In the January 21st 1911 edition of ‘Boxing’ under the article headed ‘Welsh Notes’ there appeared the following: “Wanted – a smart boxer. A well-known American sports promoter has just written to me from across the Atlantic to ask me to recommend a smart boxer for a trip across the water, and the terms, which I do not care to make public, will gladden the heart of the selected man. At present I have two lightweights in view, both good men, but I am in no great hurry to make the selection, as circumstances allow me ample time to do so.” The article was penned by the Welsh correspondent, Charles A Barnett, and it referred to an invitation he had received from a wealthy racehorse owner and sports promoter, Frank Torreyson.
The following week Barnett wrote that “As might have been expected, quite a shoal of boxers have written to me offering their services in answer to the announcement that I made last week.” Barnett added that he had been given a name by Torreyson and that until this person had accepted or declined the offer he would look no further.
Nothing further was mentioned regarding the matter until March 25th when Barrett wrote that “Some time ago I announced that I had received £20 from an American promoter in order to select a good class boxer and pay his passage out to the States with a contract lasting a year. Two men were mentioned in the letters that I received – Fred Delaney and Fred Dyer – though I was not pinned down to either. Unfortunately Delaney was up North, and Dyer also had a few engagements on, so that each was forced to delay the acceptance. The American season is now, of course, drawing to a close, and I have decided, after hearing from the promoter, to postpone the offer until next September.” Delaney and Dyer were lightweights of the top class at this time and either one of them would have done well in the States.
True to his word, On September 30th 1911 Barnett wrote that Torreyson had been back in contact, offering to increase the amount so that two good boxers could be sent out. As well as enquiring about the availability of Dyer and Delaney, Torreyson also indicated an interest in the Merthyr bantamweight, Eddie Morgan. Again, the matter went quiet, and Torreyson must have been wondering what was going on. In February 1912 Torreyson sent another £40 asking Barnett to arrange for boxers and Barnett wrote, somewhat high-handedly, that “Of course, Torreyson is anxious to get Fred Delaney or Fred Dyer, or Eddie Morgan, but the last word in the selection is left to my discretion. The money is to cover the passages, and the terms of the contract can only be seen by those likely to be sent to America. Applications should be forwarded early to me.”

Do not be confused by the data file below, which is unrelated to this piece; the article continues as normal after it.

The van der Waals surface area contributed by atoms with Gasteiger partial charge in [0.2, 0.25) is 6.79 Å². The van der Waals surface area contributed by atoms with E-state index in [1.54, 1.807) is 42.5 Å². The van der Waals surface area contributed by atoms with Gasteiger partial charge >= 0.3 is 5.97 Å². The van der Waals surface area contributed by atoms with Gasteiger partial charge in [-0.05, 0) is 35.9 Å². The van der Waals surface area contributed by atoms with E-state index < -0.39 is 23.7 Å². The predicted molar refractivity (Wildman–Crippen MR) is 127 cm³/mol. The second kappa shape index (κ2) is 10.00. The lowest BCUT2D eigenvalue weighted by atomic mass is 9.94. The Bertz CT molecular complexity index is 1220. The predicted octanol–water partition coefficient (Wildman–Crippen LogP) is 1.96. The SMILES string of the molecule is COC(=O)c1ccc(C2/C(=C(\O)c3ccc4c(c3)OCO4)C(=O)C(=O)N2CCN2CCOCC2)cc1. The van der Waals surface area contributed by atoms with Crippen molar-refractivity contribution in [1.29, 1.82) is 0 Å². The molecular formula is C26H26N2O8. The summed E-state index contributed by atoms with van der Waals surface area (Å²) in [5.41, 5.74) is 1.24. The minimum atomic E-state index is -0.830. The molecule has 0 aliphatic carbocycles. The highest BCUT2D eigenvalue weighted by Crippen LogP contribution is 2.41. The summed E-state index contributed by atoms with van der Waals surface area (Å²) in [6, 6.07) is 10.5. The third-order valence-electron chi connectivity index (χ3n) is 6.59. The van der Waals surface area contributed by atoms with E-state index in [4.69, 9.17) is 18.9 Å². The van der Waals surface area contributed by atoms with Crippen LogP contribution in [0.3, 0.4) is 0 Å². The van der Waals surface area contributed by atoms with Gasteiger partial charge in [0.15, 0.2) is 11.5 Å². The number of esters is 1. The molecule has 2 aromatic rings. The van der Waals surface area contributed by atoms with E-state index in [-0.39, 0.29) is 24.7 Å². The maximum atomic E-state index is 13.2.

Five weeks later Barnett reported that “I have pleasure in announcing that I have selected Leslie Williams (Tonypandy) and Dai Bowen (Treherbert) for the trip to America, and they board the ‘Lusitania’ this Saturday on a year’s tour under the management of Mr Frank W Torreyson of Braddock, Pa., a well known racehorse owner and matchmaker. This gentleman has a finger in nearly every boxing concern of that district, and he is able to run shows throughout the summer, so Leslie and Dai ought to do well. At the recent Nazareth House benefit display Leslie Williams showed great form against Joe Bowker, and I am sure he will make good out there. Bowen should also do well, for he fights in clean fashion, and has several victories to his credit.”
The following week Barnett added that “By the time these notes appear Leslie Williams and Dai Bowen will be on their way to America. They originally intended to sail last Saturday, however, it was not only too late to book, but Leslie could not possibly get ready in time, and as I did not want either to sail alone, I booked their passages for Wednesday.” Barnett had not booked them on the ‘Lusitania’ therefore, he had booked the on the “Titanic.” How excited these two lads must have been to have been selected to go at all, to be making a trip to the United States, and to be doing so on board the maiden voyage of the largest liner afloat. Barnett further reported that “Bowen was given a great farewell by Treherbert sports, and was presented with a handsome travelling bag at a smoker held in the local Constitutional Club. Williams and Bowen have promised me that they will make good use of the gym on board, so they ought to be fit to hold their own on the other side. The contract which I drew up has proved satisfactory to both, and I am hoping to hear of their prosperity.”
The Nazareth House tournament that Williams had appeared on had occurred on March 5th 1912 at the Park Hall in Cardiff. Nazareth House was a Roman Catholic institution and they organised an annual charity tournament to which they invited famous boxers to spar. Williams had impressed Jim Driscoll by his showing against Joe Bowker, the ex World Champion, and Bowen had also boxed on the promotion against Young Walters of Pontypool. I suspect that it was at this show that Barnett fixed on the two men to make the trip. In the spring of 1912 Leslie Williams and Dai Bowen were undoubtedly boxers of promise. They were some way short, however, of the class of Dyer, Delaney and Morgan, and I wonder what Torreyson would have made of them had they ever arrived in the States and stepped into the ring against some of America’s finest.
Even allowing for the poor reporting of professional boxing in Wales at the time, and also for the fact that many contests took place on boxing booths rather than in halls where the press would be in attendance, it is difficult to find many contests for either Williams or Bowen before they set sail and I suspect they were much less experienced than any of the boxers that Torreyson had asked for. Williams had had ten traceable contests and Bowen six. Although both men had graduated to 15 and 20 round class against some decent Welsh featherweights and lightweights, they had not yet met the leading lights from England and Scotland. Bowen was a promising young fighter and Williams, although he had beaten the likes of Ike Bradley (Liverpool) and Young Warner (Marylebone) had recently been knocked out by Will Galley (Wrekeneton) and Arthur Evans (Tirphil), men of high class. Barnett must have either seen something special in both men to propose that they make the trip.